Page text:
During the trial, all parties offered expert testimony regarding the cause of Mr. Emigh's lung cancer and death. Plaintiff initially called William D. Fineman, M.D., who was qualified as a pulmonologist. Dr. Fineman had never actually interviewed or treated Mr. Emigh. Rather, Dr. Fineman testified that he based his opinion as to the cause of Mr. Emigh's death on Mr. Emigh's work history, chest x-rays and medical records from treating physicians. After examining these sources, Dr. Fineman concluded that Mr. Emigh's lung cancer and death were substantially caused by his exposure to asbestos. In addition, at trial, plaintiff's counsel attempted to elicit testimony from Dr. Fineman regarding the findings of Dr. Cho, a pathologist, and Dr. Piwoz, a radiologist. Like Dr. Fineman, Dr. Cho and Dr. Piwoz had never interviewed or examined Mr. Emigh.
Dr. Cho's findings were recorded in a three-paragraph letter addressed to the plaintiff's counsel, dated August 20, 1985. Plaintiff's Motion for a New Trial, Exhibit A. He wrote that after examining ten tissue slides of Mr. Emigh's lung made at the time of surgical lung operation, he found "several structures which are strongly suggestive of asbestos bodies," and that it was his "feeling that this patient's lung carcinoma is related to the presence of asbestos bodies."
Similarly, Dr. Piwoz's findings were contained in a two-paragraph letter addressed to Health Scan, Ltd., and dated April 18, 1986. Plaintiff's Motion for a New Trial, Exhibit B. He reviewed Mr. Emigh's posterior, anterior and lateral x-rays taken on September 16, 1982, and reported a mass in the left upper lobe, diffuse bilateral interstitial disease and extensive pleural plaquing. Dr. Piwoz concluded, "the presence of pleural plaquing and squamous cell carcinoma are consistent with asbestos related disease. This proved to be the cause of the patient's death."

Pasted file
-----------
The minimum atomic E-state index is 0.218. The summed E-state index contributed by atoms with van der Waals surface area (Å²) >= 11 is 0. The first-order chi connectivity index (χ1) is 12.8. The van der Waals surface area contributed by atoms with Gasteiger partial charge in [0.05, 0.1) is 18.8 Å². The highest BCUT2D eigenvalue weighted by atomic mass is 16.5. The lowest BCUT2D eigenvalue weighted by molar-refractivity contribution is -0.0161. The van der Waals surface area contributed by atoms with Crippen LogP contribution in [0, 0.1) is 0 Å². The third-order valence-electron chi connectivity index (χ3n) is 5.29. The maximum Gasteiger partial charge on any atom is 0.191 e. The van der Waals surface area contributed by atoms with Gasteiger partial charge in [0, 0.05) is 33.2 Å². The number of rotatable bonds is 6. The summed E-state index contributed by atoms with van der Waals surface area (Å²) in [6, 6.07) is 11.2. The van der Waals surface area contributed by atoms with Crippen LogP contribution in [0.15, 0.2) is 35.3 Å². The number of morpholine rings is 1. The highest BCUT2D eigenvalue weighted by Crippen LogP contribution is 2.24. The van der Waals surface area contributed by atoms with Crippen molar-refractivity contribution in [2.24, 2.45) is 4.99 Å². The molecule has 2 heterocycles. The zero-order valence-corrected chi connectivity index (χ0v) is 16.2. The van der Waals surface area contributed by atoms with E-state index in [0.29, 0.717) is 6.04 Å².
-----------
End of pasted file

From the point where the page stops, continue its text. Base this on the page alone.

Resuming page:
Defendants objected to the admission of the medical reports on the ground that the out-of-court statements of these doctors constituted inadmissible hearsay and that the probative value of the reports was substantially outweighed by unfair prejudice to the defendants. Specifically, defendants argued that the findings of both doctors were contained in letters dated a few years after Mr. Emigh had died. Neither doctor had personally treated Mr. Emigh; rather these doctors were contacted by the plaintiff's lawyers after the commencement of the litigation. Moreover, neither of the doctors were present in court and available for cross examination as to their qualifications and findings. Finally, in accordance with pretrial requirements, Dr. Fineman had prepared two expert reports which disclosed the basis for his findings. However, neither report referred to the reports of Dr. Cho or Dr. Piwoz.
Plaintiff countered by arguing that she was not attempting to have the letters independently admitted as evidence. Rather, she sought to have the reports admitted as evidence which her live expert witness, Dr. Fineman, relied upon in forming his opinion pursuant to Rule 703.
The court sustained defendants' objections, holding that the reports failed to meet the minimum standards of reliability and were lacking in probative force. Since the opinions contained in the reports were speculative at best, rendering cross-examination a necessity, the court concluded that the likely harm to the defendants outweighed the probative value of the medical ...